Iowa Caucus.

I have a big problem with the Republican Caucuses.  A lot of people who showed up had no Party Affiliation, or affiliations with parties other than the GOP.  If this is a GOP Party Caucus – the only people voting  should be members of the GOP, and I’d even go so far as to say Dues Paid, Card Carrying Members.

Letting these Primaries be open like they are – Non-Republicans are picking the Republican Candidates.  And no one in the GOP has a problem with this?  This is why we had McStain last time!

18 thoughts on “Iowa Caucus.”

  1. You’re now just figuring out how wrong this is? The dems are so bold lately that they are doing little to cover the fact that they are skewing nominations. Its like being in a card game knowing what cards the other players have…and then telling them which ones to drop to better your odds in the final outcome.

  2. Alaska’s GOP closed their primary a few years ago, which almost resulted in Kansas getting a third senator last time around. But, Alaska is just different, and what’s a bad idea here might actually work in other places where a greater percentage of the conservative leaning people are affiliated with the GOP.

  3. Even so, only about 120,000 even cared enough to vote. There are over 600,000 registered republicans in Iowa. So that’s less than 20% of registered republicans that even cared enough to show up. Heck, if you take all of Iowa’s registered voters (over 2.1 million) that’s under 6%. The problem isn’t with who voted, it’s with the candidates we have to choose from.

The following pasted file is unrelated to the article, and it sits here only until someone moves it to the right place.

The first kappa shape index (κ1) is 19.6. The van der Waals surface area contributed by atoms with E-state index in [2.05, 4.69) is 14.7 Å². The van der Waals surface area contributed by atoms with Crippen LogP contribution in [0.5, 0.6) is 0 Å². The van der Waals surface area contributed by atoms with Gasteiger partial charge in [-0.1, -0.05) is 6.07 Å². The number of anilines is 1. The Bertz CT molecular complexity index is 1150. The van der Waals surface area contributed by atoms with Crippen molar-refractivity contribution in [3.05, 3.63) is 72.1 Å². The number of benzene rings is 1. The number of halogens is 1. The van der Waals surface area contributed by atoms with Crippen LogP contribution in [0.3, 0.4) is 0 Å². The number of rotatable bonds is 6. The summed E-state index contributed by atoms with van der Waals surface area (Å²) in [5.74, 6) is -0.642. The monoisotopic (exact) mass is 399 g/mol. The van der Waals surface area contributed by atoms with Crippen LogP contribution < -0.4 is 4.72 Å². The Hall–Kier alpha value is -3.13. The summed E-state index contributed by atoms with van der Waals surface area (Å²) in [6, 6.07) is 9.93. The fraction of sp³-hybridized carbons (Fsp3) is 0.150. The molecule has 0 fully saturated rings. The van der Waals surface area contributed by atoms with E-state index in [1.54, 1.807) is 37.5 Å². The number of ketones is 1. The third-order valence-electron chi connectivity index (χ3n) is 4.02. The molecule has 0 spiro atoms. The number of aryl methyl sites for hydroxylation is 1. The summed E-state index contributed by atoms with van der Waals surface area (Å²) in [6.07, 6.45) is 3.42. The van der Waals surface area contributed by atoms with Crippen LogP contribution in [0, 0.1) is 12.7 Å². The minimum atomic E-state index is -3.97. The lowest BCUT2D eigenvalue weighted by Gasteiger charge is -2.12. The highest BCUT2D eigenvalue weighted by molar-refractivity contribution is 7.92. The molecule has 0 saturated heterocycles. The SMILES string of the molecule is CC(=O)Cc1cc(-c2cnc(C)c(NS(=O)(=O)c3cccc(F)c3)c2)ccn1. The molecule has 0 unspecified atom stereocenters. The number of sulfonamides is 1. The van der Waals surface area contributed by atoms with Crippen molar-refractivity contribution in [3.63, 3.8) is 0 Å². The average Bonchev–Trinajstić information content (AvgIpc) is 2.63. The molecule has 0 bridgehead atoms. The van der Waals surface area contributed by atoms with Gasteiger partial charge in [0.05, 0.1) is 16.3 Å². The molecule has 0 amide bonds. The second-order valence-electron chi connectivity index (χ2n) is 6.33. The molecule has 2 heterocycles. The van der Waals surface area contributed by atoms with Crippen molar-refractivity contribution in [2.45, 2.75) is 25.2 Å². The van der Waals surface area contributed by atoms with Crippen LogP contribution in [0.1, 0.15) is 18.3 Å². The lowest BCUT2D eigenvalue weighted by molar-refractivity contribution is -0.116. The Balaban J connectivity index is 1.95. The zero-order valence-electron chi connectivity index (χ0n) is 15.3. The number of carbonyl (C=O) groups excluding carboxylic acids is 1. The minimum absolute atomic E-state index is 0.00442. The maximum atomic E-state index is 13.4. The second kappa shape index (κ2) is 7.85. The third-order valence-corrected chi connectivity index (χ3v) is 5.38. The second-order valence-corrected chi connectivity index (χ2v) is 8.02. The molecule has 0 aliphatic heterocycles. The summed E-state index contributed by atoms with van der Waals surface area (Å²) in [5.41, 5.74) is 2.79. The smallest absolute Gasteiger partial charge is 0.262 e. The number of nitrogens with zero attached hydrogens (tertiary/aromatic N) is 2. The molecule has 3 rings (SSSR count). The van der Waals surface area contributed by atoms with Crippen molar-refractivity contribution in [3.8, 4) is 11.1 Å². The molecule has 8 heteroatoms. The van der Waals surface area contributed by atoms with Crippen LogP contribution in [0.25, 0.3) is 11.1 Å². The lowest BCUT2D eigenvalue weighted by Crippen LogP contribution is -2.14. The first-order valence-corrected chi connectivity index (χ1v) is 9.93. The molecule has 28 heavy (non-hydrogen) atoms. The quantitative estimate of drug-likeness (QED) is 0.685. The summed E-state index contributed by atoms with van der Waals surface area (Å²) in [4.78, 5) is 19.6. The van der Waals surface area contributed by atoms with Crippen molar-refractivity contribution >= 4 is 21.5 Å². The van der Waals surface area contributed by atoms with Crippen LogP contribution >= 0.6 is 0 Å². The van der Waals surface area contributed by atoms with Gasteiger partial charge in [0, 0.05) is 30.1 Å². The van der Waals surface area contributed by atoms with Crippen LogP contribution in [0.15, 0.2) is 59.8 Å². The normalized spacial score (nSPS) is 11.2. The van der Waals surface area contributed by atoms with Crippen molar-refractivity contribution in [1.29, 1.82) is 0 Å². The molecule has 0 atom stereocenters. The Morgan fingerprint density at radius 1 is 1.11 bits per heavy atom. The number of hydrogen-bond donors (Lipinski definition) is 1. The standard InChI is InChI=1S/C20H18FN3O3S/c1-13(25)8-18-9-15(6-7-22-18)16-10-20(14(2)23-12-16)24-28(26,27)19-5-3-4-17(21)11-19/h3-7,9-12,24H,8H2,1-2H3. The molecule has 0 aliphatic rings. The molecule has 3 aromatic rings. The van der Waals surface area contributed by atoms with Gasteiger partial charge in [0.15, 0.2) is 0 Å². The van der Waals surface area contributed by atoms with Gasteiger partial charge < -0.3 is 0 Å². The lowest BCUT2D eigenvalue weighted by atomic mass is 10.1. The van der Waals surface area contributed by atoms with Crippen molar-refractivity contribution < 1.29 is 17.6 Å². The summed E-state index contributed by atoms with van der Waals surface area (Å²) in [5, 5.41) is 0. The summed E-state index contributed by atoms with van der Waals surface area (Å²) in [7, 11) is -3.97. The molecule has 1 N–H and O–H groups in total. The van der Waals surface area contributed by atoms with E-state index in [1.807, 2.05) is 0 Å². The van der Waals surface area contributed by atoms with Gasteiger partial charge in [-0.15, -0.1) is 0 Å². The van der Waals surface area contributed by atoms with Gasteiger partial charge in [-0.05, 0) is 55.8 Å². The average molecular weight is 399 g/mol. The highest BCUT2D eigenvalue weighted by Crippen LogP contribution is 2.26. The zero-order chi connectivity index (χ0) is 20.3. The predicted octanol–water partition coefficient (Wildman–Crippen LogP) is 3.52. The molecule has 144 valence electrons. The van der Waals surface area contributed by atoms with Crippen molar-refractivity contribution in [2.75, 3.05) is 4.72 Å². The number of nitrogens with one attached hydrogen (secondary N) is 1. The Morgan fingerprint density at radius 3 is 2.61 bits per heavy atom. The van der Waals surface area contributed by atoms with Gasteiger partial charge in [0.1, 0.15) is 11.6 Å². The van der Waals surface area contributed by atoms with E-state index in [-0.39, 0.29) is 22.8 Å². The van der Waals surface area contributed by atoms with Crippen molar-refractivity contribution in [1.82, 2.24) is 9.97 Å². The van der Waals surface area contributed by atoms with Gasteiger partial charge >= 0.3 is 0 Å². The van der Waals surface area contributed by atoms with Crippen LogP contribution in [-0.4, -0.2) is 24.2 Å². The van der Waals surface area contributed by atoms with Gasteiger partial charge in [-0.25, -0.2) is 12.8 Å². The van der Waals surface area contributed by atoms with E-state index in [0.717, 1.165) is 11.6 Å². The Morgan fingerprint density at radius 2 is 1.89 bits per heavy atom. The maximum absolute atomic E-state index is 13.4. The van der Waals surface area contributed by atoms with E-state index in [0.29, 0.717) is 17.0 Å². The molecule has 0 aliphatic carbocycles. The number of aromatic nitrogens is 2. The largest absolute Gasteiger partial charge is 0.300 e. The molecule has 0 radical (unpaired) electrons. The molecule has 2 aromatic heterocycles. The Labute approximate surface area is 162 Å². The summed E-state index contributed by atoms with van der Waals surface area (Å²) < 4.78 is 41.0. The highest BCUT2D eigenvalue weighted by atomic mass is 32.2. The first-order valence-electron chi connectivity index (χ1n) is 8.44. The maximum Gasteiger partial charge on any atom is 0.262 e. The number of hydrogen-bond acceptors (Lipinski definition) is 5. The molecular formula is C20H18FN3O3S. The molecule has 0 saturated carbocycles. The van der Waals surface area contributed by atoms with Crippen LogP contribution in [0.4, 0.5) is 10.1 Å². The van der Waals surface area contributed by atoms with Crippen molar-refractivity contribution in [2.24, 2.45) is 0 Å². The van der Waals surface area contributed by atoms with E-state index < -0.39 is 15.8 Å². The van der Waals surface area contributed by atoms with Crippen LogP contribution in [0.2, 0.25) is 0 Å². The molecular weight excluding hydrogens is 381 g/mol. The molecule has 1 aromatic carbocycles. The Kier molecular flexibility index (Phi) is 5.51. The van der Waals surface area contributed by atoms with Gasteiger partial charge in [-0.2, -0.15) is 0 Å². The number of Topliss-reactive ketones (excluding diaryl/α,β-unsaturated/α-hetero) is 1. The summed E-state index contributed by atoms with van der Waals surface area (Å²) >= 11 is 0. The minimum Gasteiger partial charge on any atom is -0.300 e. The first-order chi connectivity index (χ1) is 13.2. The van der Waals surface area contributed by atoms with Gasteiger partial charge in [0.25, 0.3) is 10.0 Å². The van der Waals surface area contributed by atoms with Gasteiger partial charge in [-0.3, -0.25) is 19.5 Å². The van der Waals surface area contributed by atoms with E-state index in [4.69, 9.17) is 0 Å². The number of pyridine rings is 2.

4. I’m registered independent in Iowa. How come I don’t get a say for who I want to run in either party?!

    1. That’s simple. Because you don’t belong to either Party. Why do you think you should be allowed to vote for the Republican Party Candidate if you are not a Member of the Republican Party? If you are not in the Party, you should have ZERO say who the party puts forward as the Party Nominee. Now in the General Election, by all means, look at the different Party Candidates and vote for one of them. But a Party Caucus should be only for the Party. Democrats don’t have nearly as many open Caucuses… so they have fewer GOP Members trying to push a weaker Candidate.

    1. Are you kidding? They’d vote for Bachmann or Paul or somebody to ensure the GOP is stuck with an unelectable.

      1. Romney’s unelectable. He’s nominatable, but could not possibly beat Obama in an election.